This week, Saudi officials announced reforms to the country’s kafala system that would allow seven million low-income workers to exit the country or change sponsors without asking for their boss’s permission—a move that has been met with cautious optimism by those affected.
However, as reported by DW, these reforms don’t cover all migrant workers in the country, amounting to one-third of Saudi Arabia’s population of 34 million.
Some of those most vulnerable to abuse and exploitation, including domestic workers, drivers, farmers, gardeners and guards, have been left out of the reforms.
Rothna Begum, a researcher at Human Rights Watch told DW:
“They are the ones who are most likely to be subject to situations of forced labor…we documented situations of domestic workers who have been confined to their employers’ homes, their passports confiscated, forced to work excessive hours without rest or days off, and they happened to be subject to very specific forms of abuse, such as physical and sexual abuse…It’s really crucial that you remove all of the elements because otherwise you will continue to see the same kinds of abuses.”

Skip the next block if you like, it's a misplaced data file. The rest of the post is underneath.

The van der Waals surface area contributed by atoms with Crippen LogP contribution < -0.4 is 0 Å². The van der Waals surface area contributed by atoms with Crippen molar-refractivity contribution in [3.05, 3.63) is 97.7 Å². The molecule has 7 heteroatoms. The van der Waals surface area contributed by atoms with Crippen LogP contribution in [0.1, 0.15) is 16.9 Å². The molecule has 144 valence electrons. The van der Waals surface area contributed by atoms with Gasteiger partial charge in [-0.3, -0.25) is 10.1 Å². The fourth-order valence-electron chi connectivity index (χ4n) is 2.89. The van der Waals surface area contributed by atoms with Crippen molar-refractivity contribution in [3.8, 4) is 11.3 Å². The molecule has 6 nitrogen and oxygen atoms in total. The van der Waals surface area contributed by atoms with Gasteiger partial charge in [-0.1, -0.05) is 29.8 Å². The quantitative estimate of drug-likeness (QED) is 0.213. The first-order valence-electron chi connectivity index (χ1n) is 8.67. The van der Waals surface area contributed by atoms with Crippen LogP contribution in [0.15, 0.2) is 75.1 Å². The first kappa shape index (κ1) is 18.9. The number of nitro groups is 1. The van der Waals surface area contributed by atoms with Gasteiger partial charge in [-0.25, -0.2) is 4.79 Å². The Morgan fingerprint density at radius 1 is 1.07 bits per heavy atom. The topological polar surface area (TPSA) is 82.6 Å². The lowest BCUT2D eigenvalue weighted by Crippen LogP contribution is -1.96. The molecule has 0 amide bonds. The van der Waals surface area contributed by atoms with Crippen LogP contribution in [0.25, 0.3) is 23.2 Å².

Critics are also wary that the move is just window dressing as Riyadh prepares to host the G20 later in the month.
Further, while those who are covered by the reforms such as those working in construction, retail and IT will not need to ask for their boss’s permission to leave or re-enter the country, they will still need to make a request to authorities who can deny exit if the individual has any fines or debts outstanding.
Skepticism about whether the reforms will amount to real change is fueled by experience of other similar reforms announced in recent years that have been unsuccessful due to lack of implementation and enforcement.
However, others are less skeptical, and it is important to note that these reforms do bring Saudi Arabia closer in line with other countries in the region, such as Qatar.
Commenting on the announcement this week, Mohamed el Zarkani–the Chief of Mission for the International Organization for Migration in Bahrain–stated:
“It’s easy to undervalue this reform from the outside…But the reality is, considering how many people will be affected positively by this, considering this reform came from within as well — it wasn’t really pushed by UN agencies or other entities — this reform is coming with a vision.”
While there is reason to be optimistic, there is still a long way to go until all migrant workers are protected from abuse and exploitation in Saudi Arabia.